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Licensed Unlicensed Requires Authentication Published by De Gruyter November 18, 2015

Quantifying Gains in the War on Cancer Due to Improved Treatment and Earlier Detection

Seth A. Seabury, Dana P. Goldman, Charu N. Gupta, Zeba M. Khan, Amitabh Chandra, Tomas J. Philipson and Darius N. Lakdawalla

Abstract

Introduction: There have been significant improvements in both treatment and screening efforts for many types of cancer over the past decade. However, the effect of these advancements on the survival of cancer patients is unknown, and many question the value of both new treatments and screening efforts.

Methods: This study uses a retrospective analysis of SEER Registry data to quantify reductions in mortality rates for cancer patients diagnosed between 1997 and 2007. Using variation in trends in mortality rates by stage of diagnosis across cancer types, we use logistic regression to decompose separate survival gains into those attributable to advances in treatment versus advances in detection. We estimate the gains in survival due to gains in both treatment and detection overall and separately for 15 of the most common cancer types.

Results: We estimate that 3-year cancer-related mortality of cancer patients fell 16.7% from 1997 to 2007. Overall, advances in treatment reduced mortality rates by approximately 12.2% while advances in early detection reduced mortality rates by 4.5%. The relative importance of treatment and detection varied across cancer types. Improvements in detection were most important for thyroid, prostate and kidney cancer. Improvements in treatment were most important for non-Hodgkins lymphoma, lung cancer and myeloma.

Conclusion: Both improved treatment options and better early detection have led to significant survival gains for cancer patients diagnosed from 1997 to 2007, generating considerable social value over this time period.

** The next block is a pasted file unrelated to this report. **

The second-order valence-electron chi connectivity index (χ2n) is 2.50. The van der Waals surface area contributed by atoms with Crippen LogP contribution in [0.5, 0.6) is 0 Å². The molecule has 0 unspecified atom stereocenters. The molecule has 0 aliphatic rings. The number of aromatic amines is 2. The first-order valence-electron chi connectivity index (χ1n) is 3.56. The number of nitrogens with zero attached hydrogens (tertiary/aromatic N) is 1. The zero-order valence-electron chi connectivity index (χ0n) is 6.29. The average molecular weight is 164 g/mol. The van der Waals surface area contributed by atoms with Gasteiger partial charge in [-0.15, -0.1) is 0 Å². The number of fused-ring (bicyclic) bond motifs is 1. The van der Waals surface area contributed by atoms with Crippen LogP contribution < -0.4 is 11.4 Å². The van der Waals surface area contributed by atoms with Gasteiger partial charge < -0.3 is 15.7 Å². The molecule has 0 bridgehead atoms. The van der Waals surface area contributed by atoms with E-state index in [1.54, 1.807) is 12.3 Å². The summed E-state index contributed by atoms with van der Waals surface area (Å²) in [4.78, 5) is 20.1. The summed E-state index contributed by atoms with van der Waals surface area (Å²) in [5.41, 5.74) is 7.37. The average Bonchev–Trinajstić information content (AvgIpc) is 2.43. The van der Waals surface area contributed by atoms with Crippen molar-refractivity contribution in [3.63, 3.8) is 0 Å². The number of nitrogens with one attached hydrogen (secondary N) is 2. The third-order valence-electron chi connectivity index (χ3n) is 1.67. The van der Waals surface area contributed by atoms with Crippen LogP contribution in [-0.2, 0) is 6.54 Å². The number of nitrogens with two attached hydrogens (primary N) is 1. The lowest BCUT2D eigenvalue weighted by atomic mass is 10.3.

Corresponding author: Seth A. Seabury, University of Southern California – Department of Emergency Medicine and Leonard D. Schaeffer Center for Health Policy and Economics, 635 Downey Way Verna & Peter Dauterive Hall (VPD), 2nd Floor Los Angeles CA 90089-3333, USA, Phone: +(310) 623-2025, e-mail:

  1. Conflict of interest: Support was provided by Celgene Corporation under contract with Precision Health Economics, a health care consultancy. Authors hold the following positions at Precision Health Economics: partner (DPG, TJP, DNL); consultant (SAS); and chief scientific officer (AC). CNG was previously an employee of Precision Health Economics.

  2. Research funding: Support was provided by Celgene Corporation.

  3. Author statement: SAS had full access to all of the data in the study and takes responsibility for the integrity of the data and the accuracy of the data analysis. Support was provided by Celgene Corporation under contract with Precision Health Economics, a health care consultancy. Authors hold the following positions at Precision Health Economics: partner (DPG, TJP, DNL); consultant (SAS); and chief scientific officer (AC). CNG was previously an employee of Precision Health Economics. Precision Health Economics maintained all rights to publication subject to a time-limited period for review and comment by Celgene. In addition, ZMK of Celgene Corporation was fully involved with all aspects of this research, including the design and conduct of the study; collection, management, analysis, and interpretation of the data; preparation, review, or approval of the manuscript; and the decision to submit the manuscript for publication.

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Supplemental Material

The online version of this article (DOI: 10.1515/fhep-2015-0028) offers supplementary material, available to authorized users.


Published Online: 2015-11-18
Published in Print: 2016-6-1

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